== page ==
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Six degrees of separation

I’ve often wondered what that expression means exactly. Does it have to do with handshakes? You know: someone you shake hands with shakes hands with someone else they know (six times) and the sixth person could be the Queen of England or some such thing.

Anyway. That was the phrase that popped into my head when I met Anjali. I was on a photo shoot in a slum in north Delhi, looking for a “poster” girl for the Delhi Marathon: we hope to participate in the event on the first of November, bringing the issue of child survival alive for nearly 14 million Delhiites. She was a natural – posing for the camera and talking to me and my colleagues about her life without hesitation. She was a carbon copy of my cousin Tara! Only much younger of course.

Anjali could very well be Tara. All she lacks is opportunity. The opportunity to go to a school where she wouldn’t be forced to learn by rote and where she’d be recognized for her talents. The opportunity to eat well, everyday, and drink clean water. The opportunity to dress well, and to care about what’s in vogue. The opportunity to go out and about, and freely so. The opportunity to be considered equal to her brothers. The opportunity to get a good job, and to grow into someone she wants to be. That’s six kinds of opportunity. Six degrees of separation. Tara, but for the family into which she was born, could well be Anjali.

Anjali was dropped into a boiling cauldron as a child. Her mother had left her in the care of her older siblings while she worked. Now heartbroken, she won’t give up. She’s spent almost all her earnings on surgery and rehab for Anjali. She’s giving her every chance she can. Will that be enough? Will her mother’s love be all that’s needed to ensure that Anjali can become like Tara, a twenty-something student pursuing a career in management?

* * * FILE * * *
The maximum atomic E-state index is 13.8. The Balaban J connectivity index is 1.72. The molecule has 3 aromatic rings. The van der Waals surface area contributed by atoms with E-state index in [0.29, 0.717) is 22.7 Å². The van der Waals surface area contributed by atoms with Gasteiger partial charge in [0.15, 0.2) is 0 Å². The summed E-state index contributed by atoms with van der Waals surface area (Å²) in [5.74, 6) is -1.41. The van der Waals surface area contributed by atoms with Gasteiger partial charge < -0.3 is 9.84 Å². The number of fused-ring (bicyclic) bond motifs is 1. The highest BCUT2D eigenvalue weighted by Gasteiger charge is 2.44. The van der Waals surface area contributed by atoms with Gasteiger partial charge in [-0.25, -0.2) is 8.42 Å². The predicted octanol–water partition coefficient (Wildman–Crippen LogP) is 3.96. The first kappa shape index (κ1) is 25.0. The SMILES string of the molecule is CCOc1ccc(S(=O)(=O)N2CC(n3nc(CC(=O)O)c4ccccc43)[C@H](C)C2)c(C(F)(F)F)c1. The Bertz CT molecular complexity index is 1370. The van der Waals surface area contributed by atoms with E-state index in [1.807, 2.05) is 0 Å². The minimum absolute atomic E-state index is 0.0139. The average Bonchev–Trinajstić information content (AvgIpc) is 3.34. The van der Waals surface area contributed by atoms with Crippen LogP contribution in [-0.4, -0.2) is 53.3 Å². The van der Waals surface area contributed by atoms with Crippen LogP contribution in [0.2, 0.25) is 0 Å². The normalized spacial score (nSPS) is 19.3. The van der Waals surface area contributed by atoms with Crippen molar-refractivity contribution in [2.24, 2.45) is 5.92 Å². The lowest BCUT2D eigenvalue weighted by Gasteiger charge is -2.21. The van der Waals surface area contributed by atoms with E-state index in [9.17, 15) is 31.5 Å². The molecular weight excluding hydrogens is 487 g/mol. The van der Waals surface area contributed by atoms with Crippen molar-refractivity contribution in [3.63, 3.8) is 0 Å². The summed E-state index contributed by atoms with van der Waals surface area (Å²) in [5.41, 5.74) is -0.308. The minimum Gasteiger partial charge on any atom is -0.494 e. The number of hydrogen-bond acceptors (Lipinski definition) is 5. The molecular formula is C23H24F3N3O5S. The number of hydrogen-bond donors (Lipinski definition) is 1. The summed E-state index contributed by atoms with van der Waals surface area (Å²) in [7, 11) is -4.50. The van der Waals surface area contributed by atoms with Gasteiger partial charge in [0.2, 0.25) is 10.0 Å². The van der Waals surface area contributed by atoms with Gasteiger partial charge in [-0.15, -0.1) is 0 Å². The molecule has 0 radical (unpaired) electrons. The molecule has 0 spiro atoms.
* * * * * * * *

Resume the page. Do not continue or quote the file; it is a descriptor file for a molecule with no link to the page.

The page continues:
Ours is definitely the generation of Indians who will scramble to the top. But, will we do it by trampling all over the likes Anjali? Or will we stop and decide not to go on until we can take her along with us? Okay let me break that down a little: What can I do to make sure Anjali becomes Tara? I think I’ll take some great picutures of her.  I’ll shoot her so good, that these same questions pop into all the marathon runners’ minds in November. Those runners have got drive. They will be running for their city. They are bound to see that they must narrow those degrees of separation between themselves and Anjali.

Click, Click. That’s Anjali. Smiling bright, despite her story.

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